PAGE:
Alone and Awesome

Being single, silly, and secure

Don’t Hate/Celebrate What You Don’t Understand

Hey there, dear peoples of mine!

I am pleased that you have returned again.

I am posting on St. Valentine’s day with a purpose. For a long time I thought I knew what Valentine’s day was all about. Chocolate, boys, candy, boys, romance, chocolate, and maybe a card. Yep! Valentine’s day, right?

You: No, you forgot the grief of being alone on Valentine’s day.

Me: ‘Forgot’ is such an ugly word. Nevertheless, I did not forget those who suffer. That’s why I’m here! Being alone for Valentine’s day’s is a hobby of mine.

You: … You are crazy.

Me: Yes, but that’s a different discussion entirely.

Back on point; how much do you know about the real holiday of St. Valentine’s Day? Or, rather, how much do you know about St. Valentine? He was a real person; in fact the name “Valentine,” was a rather popular name long ago so there are more than one St. Valentine.

I’ll cut straight to the point.

St. Valentine’s Day, February 14th, is the day that St. Valentine was beheaded. He was arrested and eliminated because he insisted on secretly marrying young couples in the Christian way, harboring Christians, and refused to renounce his faith.

Now, maybe you want to set aside that head-shaped box of chocolate for a moment? Just until you are done with this post. After that you may continue to feast on the rich and creamy fat forming goodness.

St. Valentine lived long ago, though very little is known about him. There is rumored to be more than one St. Valentine, which would not be surprising. As I said before, the name of Valentine was very popular. It is a word derived from the Roman family name of Valentinus, which came from the Latin word valens, which means “strong, worthy, healthy, etc.”

Here is one thing I found via, (The Catholic’s have a Saint for every day of the year, in fact there are many St. Valentine’s Days throughout the year, I’ll hit on those as well).

I have done a lot of studying on how St. Valentine’s Day became connected to romance. After reading about who St. Valentine was I was puzzled.

-Me: What does a beheading have to do with chocolate and romance???

So here is one thing I found that I feel answers that question well. [Source:]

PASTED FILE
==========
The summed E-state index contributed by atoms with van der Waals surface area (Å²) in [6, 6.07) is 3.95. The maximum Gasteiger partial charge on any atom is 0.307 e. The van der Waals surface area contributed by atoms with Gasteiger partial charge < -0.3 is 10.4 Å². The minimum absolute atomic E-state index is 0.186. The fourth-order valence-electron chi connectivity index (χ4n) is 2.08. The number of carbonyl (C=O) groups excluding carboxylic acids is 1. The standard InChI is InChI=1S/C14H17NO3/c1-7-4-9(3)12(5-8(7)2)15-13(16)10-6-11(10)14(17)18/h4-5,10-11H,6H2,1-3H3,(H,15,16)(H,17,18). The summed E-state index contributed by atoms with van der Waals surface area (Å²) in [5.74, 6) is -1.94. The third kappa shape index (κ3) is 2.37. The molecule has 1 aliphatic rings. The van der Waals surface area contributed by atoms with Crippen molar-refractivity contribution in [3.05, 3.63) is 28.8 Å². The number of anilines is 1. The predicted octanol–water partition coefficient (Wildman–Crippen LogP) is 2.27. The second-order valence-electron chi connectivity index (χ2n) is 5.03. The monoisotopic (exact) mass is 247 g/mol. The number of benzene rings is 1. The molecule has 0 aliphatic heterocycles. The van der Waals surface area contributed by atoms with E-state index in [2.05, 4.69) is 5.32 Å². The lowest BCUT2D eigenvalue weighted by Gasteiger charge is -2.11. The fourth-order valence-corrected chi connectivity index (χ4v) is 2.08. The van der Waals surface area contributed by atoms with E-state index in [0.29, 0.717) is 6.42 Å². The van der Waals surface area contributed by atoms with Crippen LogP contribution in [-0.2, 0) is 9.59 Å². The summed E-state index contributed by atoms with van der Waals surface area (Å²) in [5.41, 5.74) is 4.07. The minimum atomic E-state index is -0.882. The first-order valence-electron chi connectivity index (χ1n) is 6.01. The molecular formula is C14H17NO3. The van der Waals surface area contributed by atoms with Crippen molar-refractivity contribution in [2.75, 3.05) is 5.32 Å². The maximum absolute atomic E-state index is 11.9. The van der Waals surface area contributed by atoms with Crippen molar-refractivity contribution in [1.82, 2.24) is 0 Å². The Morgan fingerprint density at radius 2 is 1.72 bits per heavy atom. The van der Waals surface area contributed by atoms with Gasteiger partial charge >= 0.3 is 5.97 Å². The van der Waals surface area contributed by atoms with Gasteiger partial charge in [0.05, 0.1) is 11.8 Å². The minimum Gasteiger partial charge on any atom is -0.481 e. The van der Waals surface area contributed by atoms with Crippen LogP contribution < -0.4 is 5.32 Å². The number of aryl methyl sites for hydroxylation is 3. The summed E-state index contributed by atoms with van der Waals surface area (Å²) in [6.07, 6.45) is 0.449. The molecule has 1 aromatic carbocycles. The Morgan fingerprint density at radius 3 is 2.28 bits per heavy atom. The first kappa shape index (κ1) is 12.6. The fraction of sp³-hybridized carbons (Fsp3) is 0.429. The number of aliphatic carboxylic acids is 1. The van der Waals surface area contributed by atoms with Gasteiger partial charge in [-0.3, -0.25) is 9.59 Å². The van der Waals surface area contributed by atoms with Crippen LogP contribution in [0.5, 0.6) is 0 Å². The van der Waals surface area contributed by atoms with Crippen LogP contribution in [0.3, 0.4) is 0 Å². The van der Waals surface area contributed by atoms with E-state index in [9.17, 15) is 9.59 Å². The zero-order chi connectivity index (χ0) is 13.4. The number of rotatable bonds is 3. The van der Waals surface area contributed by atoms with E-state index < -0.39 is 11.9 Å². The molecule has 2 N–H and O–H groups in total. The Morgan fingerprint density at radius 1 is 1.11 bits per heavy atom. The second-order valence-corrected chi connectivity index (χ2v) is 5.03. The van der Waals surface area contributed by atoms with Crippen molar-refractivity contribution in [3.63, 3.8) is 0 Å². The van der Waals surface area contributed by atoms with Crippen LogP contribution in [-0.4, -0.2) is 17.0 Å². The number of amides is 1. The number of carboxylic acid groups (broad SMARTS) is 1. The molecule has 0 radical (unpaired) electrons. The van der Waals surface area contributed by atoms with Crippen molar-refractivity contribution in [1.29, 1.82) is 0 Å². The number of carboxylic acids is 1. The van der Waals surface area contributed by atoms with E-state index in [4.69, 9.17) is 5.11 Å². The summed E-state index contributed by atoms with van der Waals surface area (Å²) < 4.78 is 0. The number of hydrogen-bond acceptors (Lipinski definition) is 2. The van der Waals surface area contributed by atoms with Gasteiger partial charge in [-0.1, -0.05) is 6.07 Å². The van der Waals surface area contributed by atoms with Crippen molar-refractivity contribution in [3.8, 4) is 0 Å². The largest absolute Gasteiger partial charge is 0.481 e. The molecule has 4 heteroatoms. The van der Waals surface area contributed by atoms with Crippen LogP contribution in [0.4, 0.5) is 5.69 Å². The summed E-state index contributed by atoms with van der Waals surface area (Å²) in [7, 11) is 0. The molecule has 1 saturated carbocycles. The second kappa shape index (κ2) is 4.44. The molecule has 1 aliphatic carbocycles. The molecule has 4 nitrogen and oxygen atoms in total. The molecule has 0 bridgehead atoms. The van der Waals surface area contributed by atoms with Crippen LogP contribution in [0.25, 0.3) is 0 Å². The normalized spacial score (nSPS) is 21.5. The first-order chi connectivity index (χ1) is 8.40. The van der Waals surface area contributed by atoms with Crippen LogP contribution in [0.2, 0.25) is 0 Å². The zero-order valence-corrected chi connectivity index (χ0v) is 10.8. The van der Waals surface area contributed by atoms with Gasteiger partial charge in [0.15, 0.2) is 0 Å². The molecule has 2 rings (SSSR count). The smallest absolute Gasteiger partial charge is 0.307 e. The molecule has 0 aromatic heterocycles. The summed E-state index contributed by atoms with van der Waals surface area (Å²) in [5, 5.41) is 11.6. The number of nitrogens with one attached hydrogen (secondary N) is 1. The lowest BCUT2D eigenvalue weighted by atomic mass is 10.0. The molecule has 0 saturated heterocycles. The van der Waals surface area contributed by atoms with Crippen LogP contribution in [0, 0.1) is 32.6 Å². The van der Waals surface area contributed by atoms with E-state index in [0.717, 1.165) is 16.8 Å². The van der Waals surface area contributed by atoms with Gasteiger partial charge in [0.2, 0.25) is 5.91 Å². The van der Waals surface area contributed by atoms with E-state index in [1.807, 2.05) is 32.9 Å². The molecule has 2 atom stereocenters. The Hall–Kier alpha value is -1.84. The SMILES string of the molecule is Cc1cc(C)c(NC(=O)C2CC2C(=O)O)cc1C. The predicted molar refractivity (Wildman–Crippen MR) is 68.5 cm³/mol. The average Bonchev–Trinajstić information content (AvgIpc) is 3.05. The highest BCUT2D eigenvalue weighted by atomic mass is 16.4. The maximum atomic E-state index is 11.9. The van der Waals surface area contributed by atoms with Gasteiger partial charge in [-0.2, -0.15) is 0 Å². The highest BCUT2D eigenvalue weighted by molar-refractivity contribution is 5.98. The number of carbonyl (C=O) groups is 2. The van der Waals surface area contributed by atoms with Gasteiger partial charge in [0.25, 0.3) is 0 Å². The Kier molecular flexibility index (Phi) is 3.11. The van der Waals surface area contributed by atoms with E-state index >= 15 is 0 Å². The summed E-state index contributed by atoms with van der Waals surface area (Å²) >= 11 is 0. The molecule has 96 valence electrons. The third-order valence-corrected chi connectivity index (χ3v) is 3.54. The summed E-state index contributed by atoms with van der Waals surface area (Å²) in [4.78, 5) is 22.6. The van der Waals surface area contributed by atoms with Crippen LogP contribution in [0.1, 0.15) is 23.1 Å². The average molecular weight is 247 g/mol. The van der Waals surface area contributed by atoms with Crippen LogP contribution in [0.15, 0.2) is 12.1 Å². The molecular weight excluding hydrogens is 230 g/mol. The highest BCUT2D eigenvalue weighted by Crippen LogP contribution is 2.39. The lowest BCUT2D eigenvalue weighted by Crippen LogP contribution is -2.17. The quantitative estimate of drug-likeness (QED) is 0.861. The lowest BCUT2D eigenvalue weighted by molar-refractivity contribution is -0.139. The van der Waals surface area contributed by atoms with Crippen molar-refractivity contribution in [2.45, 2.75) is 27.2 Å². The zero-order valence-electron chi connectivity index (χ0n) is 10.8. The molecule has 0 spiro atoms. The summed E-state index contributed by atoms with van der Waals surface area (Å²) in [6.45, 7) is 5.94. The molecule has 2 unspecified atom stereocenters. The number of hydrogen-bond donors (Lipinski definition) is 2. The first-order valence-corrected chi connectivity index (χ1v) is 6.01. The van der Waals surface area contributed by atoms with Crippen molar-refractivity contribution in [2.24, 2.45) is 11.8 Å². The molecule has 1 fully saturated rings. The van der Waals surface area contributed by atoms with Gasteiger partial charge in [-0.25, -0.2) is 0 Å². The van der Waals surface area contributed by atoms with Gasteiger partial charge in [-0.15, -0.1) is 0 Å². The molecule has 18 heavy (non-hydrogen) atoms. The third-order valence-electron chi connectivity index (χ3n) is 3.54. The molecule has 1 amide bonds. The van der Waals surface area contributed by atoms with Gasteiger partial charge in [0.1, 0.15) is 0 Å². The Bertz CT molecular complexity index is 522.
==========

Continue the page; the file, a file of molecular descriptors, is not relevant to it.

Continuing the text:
Full Question

Who was St. Valentine, and how did his feast day of February 14 come to be regarded as a day for romance?


Two Valentines are listed in the Roman Martyrology for February 14. The first was a Roman priest who reportedly was martyred on the Flaminian Way during the reign of the Emperor Claudius. The other Valentine was a third-century bishop of Terni who was martyred in Rome but whose relics were sent back to his home see. Some claim that there has been a confusion and that the two Valentines are really one.

The reason the feast day has come to be associated with romance has nothing to do with the two saints, neither of whom had a clear connection to lovers or courtship. The association has to do with a belief, dating at least from the time of Chaucer, that birds pair up on February 14. This belief about biology became associated with the feast of the day, and eventually the thought of courtship and romance came to dominate. In any event, the Church certainly does not teach that Valentine’s Day should be celebrated in connection with romance.


So now we know that St. Valentine’s Day has nothing to do with romance, candy, chocolate, cards, boys, or anything of that nature. We made that stuff up.

Do you feel better yet about being alone on one of the biggest hallmark holidays known to man?

For more reading, I enjoyed this Explanation of St. Valentine’s Day greatly. [Source: Catholic Online.] Just click on the link. There is a small movie to go with it and it has a lot of good stuff in there.

FYI; I’m not Catholic. St. Valentine’s Day is.